Importantly, there are also subtle training advantages. A glass cockpit permits the flying instructor or weapons instructor to display progressively increasing amounts of data in the MFDs and HUD, in order to match the individual student’s stage of training and rate of progress. There is considerable flexibility in the amount of information that can be displayed, which is not the case with instruction in an ­analogue cockpit where ‘you get what you see.’ This should lead to washout of unsuitable students earlier in the process, combined with a higher overall flying training pass rate. With the current late assessment of pilot capability in a glass cockpit environment there is an understandable reluctance to terminate training of a marginal student due to the considerable investment already spent in training. This can lead to reduced standards, an expensive late wash-out or additional expensive flying hours. The use of Computer Based Training (CBT) enables the student to rehearse the next sortie on a laptop simulation, similar to an advanced commercial PC aircraft simulation game. Technical manuals and student instructional précis can also be put on a CBT database.

Additionally the Glass Cockpit architecture will  allow the Basic Trainer to undertake a large degree of digitally embedded synthetic training (previously the province of armed AJT and LIFT), which includes the following functions:

  • Weapon aiming and delivery using computer generated aiming solutions and the use of HOTAS switches.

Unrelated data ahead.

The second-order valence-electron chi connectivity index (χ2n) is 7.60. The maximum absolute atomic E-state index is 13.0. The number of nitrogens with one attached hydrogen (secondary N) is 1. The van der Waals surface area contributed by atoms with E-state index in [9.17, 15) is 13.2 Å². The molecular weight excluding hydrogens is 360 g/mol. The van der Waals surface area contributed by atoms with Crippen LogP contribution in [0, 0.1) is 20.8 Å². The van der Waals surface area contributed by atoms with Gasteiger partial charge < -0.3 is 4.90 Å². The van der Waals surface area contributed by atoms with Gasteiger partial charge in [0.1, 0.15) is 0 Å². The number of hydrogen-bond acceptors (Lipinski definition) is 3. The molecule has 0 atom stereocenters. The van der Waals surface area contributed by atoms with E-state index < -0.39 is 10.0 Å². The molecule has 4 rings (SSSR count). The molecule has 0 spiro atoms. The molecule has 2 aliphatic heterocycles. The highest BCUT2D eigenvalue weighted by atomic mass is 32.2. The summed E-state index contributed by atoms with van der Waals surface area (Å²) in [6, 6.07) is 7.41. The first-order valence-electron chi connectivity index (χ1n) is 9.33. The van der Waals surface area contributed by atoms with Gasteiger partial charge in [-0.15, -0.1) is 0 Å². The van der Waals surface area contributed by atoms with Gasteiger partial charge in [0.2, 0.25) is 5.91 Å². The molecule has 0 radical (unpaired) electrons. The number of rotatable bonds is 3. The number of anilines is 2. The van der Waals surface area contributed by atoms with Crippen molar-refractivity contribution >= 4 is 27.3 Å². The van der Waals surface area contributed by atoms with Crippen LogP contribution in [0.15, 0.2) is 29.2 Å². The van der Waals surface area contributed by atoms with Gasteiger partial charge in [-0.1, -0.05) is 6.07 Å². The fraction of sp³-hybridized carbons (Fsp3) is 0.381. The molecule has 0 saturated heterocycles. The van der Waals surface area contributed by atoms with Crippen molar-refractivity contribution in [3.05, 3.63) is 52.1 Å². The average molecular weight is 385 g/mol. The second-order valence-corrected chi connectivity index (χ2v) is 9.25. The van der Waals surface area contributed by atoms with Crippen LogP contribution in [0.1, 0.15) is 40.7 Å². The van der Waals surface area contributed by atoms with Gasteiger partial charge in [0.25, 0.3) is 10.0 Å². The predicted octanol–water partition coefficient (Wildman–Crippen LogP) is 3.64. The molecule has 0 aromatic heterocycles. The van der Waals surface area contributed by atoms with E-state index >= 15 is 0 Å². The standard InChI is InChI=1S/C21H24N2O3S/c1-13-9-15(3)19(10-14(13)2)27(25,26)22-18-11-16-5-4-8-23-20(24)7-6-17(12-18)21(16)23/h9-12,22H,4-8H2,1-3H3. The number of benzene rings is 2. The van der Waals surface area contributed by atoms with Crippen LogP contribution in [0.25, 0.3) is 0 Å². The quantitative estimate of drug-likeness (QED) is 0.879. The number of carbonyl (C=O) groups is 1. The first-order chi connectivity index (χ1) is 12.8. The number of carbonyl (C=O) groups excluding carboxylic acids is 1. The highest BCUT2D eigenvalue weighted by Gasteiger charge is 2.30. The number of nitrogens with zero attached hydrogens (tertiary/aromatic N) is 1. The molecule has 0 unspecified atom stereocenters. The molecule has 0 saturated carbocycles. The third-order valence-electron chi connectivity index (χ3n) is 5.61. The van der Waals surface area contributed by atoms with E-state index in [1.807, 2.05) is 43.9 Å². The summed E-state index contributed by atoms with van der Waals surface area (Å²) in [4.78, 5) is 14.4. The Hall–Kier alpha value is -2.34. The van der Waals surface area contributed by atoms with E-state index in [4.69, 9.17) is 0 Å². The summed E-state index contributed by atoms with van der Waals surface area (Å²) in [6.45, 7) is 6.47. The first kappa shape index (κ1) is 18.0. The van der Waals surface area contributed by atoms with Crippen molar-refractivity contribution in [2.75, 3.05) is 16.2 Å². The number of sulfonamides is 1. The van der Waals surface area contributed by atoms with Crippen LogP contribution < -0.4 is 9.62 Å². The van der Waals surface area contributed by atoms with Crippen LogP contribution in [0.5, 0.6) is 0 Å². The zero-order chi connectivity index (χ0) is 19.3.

• No-drop bombing simulation and automatic scoring with a reduction in the amount of live weapon drops and associated range costs.
  • Synthetic radar, virtual Electronic Warfare (EW) and embedded air combat manoeuvring instrumentation (EACMI).
  • Mimicry of front-line aircraft symbology and display formats.

THE ULTIMATE PARROT
Having decided that glass cockpit training is advantageous for Basic Training, why not extend the philosophy further back – to Primary Training Recent advances in general aviation has led to the introduction of light single engine pistons with head-down glass cockpit displays (such as the Cessna 172R and Cirrus SR20).

Raytheon Australia, together with Pacific Aerospace Ltd, have upgraded a venerable CT-4A Airtrainer to CT-4F Glass Cockpit standard, known as the ‘Akala’ or Parrot. In addition to a more powerful 300hp engine, systems and aerodynamic changes, the CT-4F is fitted with three CMC Electronics’ 5x7" MFDs, a stand alone UFCP, an open architecture Mission Computer and an electronic back-up flight instrument. This allows for the removal of all analogue dials and delivers commonality with the proposed replacement RAAF basic trainer, the Hawker Beechcraft T-6B Texan II (also utilizing CMC HUD and displays). The ab initio student will be in a familiar environment when strapping into the T-6B and the complete integrated package of CT-4F, T-6B, simulators and CBT is known as Raytheon’s Evolutionary Military Aircrew Training System (EMATS).

Glass Cockpit Primary training will not be wasted on pilots who convert to transport and rotary training as they will meet digital head-down displays in their front-line platforms.

CONCLUSION
In conclusion it can be seen that training pilots on non-representative cockpits is wasteful in resources and the earlier glass cockpit training can be downloaded in the training cycle the better. Most major air forces plan to introduce glass cockpit fitted advanced and basic training aircraft. There seems to be no reason why this trend should not be even further backloaded to Primary Trainers (such as the CT-4F).

In an Air Force that is equipped with digital cockpit front-line aircraft, why teach students to fly by an analogue dial at all?
 
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A former Colonel in the UK Royal Marines, Robert Wilsey FRAeS was a Qualified Helicopter Flying Instructor. He works for CMC Electronics Inc., an Esterline company.
© FrontLine Defence 2007